Walkie Talkies

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Re: Walkie Talkies

Postby hvered » 12:18 am

Boreades wrote: Was this done in Egypt as well?

The Egyptians didn't go in for reshaping their skulls but elongated heads seem to have had an aesthetic value

Image

Egyptologists call this headgear the 'white crown', similar but even more impressive is the double crown usually worn by Horus, though as Wiki points out no-one has yet discovered an actual crown even in the unrobbed Tutankhamen tomb

Egyptologist Bob Brier has noted that despite its widespread depiction in royal portraits, no ancient Egyptian crown ever has been discovered. Tutankhamun's tomb, discovered largely intact, did contain such regalia as his crook and flail, but no crown was found however among the funerary equipment.
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Re: Walkie Talkies

Postby Penny » 2:17 pm

Binding skulls isn't necessarily connected to tall headgear but looking at Egyptian 'crowns' I can't help but think of shamanic headdresses. Particularly the so-called double crown. Shamans would add height by wearing antlers. Siberian rock art is pretty basic and makes them look like rays.

Perhaps an explanation is due for the apparent connections between two cultures which on the surface are about as distant as they could possibly be.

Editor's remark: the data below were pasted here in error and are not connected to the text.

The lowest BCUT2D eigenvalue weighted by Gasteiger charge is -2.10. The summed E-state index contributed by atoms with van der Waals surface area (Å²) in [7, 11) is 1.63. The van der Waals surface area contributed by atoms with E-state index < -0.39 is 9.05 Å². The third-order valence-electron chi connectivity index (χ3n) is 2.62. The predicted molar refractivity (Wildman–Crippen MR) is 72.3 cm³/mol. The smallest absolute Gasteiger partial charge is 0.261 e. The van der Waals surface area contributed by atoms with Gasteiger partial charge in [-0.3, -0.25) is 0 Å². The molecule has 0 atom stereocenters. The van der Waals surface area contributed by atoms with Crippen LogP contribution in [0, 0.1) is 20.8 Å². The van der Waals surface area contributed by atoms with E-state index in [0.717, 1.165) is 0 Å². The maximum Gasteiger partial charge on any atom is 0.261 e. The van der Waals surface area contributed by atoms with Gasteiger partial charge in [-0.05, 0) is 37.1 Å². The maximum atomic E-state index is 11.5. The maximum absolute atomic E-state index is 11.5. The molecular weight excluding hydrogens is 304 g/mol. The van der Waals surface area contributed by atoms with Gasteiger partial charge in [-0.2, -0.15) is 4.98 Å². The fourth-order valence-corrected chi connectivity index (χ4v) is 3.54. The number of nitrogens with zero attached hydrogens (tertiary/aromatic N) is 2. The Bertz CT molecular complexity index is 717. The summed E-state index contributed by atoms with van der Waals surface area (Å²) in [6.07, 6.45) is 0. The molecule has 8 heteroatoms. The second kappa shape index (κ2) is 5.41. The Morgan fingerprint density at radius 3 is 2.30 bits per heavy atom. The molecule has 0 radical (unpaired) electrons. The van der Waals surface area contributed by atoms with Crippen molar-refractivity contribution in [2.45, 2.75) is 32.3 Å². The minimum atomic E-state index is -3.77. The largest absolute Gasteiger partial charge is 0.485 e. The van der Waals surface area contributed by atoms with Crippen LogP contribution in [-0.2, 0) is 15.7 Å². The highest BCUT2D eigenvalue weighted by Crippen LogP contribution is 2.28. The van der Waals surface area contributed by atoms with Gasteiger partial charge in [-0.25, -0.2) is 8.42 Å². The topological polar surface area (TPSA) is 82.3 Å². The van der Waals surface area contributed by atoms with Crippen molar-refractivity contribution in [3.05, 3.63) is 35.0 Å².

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Re: Walkie Talkies

Postby hvered » 9:05 pm

Shamanic headdresses aren't antlered. The ceremonial outfit resembles a bear more than a deer, a very potent symbol.

Come to think of it, our own guardsmen wear bearskins which were graded so that every man's height would be identical. Not sure if this is still the case.
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Re: Walkie Talkies

Postby hvered » 8:01 pm

Penny wrote: Binding skulls isn't necessarily connected to tall headgear but looking at Egyptian 'crowns' I can't help but think of shamanic headdresses.

This may have a bearing on witches' hats. No-one knows where or when tall pointy hats originated though they're as emblematic as ever. Such is the attachment to tradition. Perhaps.
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Re: Walkie Talkies

Postby macausland » 8:44 pm

Several websites claim that the Egyptians did go in for skull deformation. Although many of these sites start talking about ancient astronauts and the Annanuki etc.

Here's a more academic, if I may mention that word here, site.

http://www.clas.ufl.edu/users/nparr/ind ... age398.htm
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Re: Walkie Talkies

Postby hvered » 5:02 am

Thanks for the link, Elongated skulls confer extra height, suggestive of a literally higher authority. The most famous depiction of an Egyptian sausage-head is Queen Nefertiti's receiving the son's rays which is rather reminiscent of shamanic 'connectedness' between sky and earth. There is a striking resemblance to bishops' mitres and of course the papal headdress.

Image

Bishop Challoner's silver mitre above has been likened to a coal scuttle. To me it looks like a pair of ears, not dissimilar to hares' ears, or a pair of wings which recalls Hermes and his winged helmet (cf. oracles/'talking heads'). We still refer to something special as being earmarked, supposedly from the practice of marking the ears of domestic cattle. Hermes was the god of flocks and herds.